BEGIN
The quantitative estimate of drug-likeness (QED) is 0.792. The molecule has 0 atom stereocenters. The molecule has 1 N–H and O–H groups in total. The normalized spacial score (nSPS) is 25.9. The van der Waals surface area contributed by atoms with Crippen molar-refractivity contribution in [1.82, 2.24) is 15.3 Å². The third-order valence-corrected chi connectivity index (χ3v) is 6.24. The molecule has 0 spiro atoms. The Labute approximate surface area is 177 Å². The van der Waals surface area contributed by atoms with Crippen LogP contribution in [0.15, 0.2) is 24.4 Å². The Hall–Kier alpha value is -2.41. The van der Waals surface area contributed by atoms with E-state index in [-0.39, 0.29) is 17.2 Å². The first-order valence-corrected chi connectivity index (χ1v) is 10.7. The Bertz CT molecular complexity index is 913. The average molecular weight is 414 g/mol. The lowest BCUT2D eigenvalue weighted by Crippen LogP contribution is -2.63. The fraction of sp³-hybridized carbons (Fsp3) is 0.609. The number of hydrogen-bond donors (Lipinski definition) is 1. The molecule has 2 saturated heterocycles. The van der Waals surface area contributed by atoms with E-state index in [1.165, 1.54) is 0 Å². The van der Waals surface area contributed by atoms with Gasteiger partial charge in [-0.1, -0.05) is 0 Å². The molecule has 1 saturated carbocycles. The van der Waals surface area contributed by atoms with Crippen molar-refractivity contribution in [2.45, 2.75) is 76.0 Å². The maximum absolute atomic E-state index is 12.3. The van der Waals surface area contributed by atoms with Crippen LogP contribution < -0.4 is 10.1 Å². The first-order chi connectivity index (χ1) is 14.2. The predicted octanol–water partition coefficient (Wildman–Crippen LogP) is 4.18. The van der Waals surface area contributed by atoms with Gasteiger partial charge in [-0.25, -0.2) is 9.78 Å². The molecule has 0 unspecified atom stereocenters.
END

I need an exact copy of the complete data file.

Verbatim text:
The quantitative estimate of drug-likeness (QED) is 0.792. The molecule has 0 atom stereocenters. The molecule has 1 N–H and O–H groups in total. The normalized spacial score (nSPS) is 25.9. The van der Waals surface area contributed by atoms with Crippen molar-refractivity contribution in [1.82, 2.24) is 15.3 Å². The third-order valence-corrected chi connectivity index (χ3v) is 6.24. The molecule has 0 spiro atoms. The Labute approximate surface area is 177 Å². The van der Waals surface area contributed by atoms with Crippen LogP contribution in [0.15, 0.2) is 24.4 Å². The Hall–Kier alpha value is -2.41. The van der Waals surface area contributed by atoms with E-state index in [-0.39, 0.29) is 17.2 Å². The first-order valence-corrected chi connectivity index (χ1v) is 10.7. The Bertz CT molecular complexity index is 913. The average molecular weight is 414 g/mol. The lowest BCUT2D eigenvalue weighted by Crippen LogP contribution is -2.63. The fraction of sp³-hybridized carbons (Fsp3) is 0.609. The number of hydrogen-bond donors (Lipinski definition) is 1. The molecule has 2 saturated heterocycles. The van der Waals surface area contributed by atoms with E-state index in [1.165, 1.54) is 0 Å². The van der Waals surface area contributed by atoms with Gasteiger partial charge in [-0.1, -0.05) is 0 Å². The molecule has 1 saturated carbocycles. The van der Waals surface area contributed by atoms with Crippen molar-refractivity contribution in [2.45, 2.75) is 76.0 Å². The maximum absolute atomic E-state index is 12.3. The van der Waals surface area contributed by atoms with Crippen LogP contribution < -0.4 is 10.1 Å². The first-order chi connectivity index (χ1) is 14.2. The predicted octanol–water partition coefficient (Wildman–Crippen LogP) is 4.18. The van der Waals surface area contributed by atoms with Gasteiger partial charge in [-0.25, -0.2) is 9.78 Å². The molecule has 0 unspecified atom stereocenters.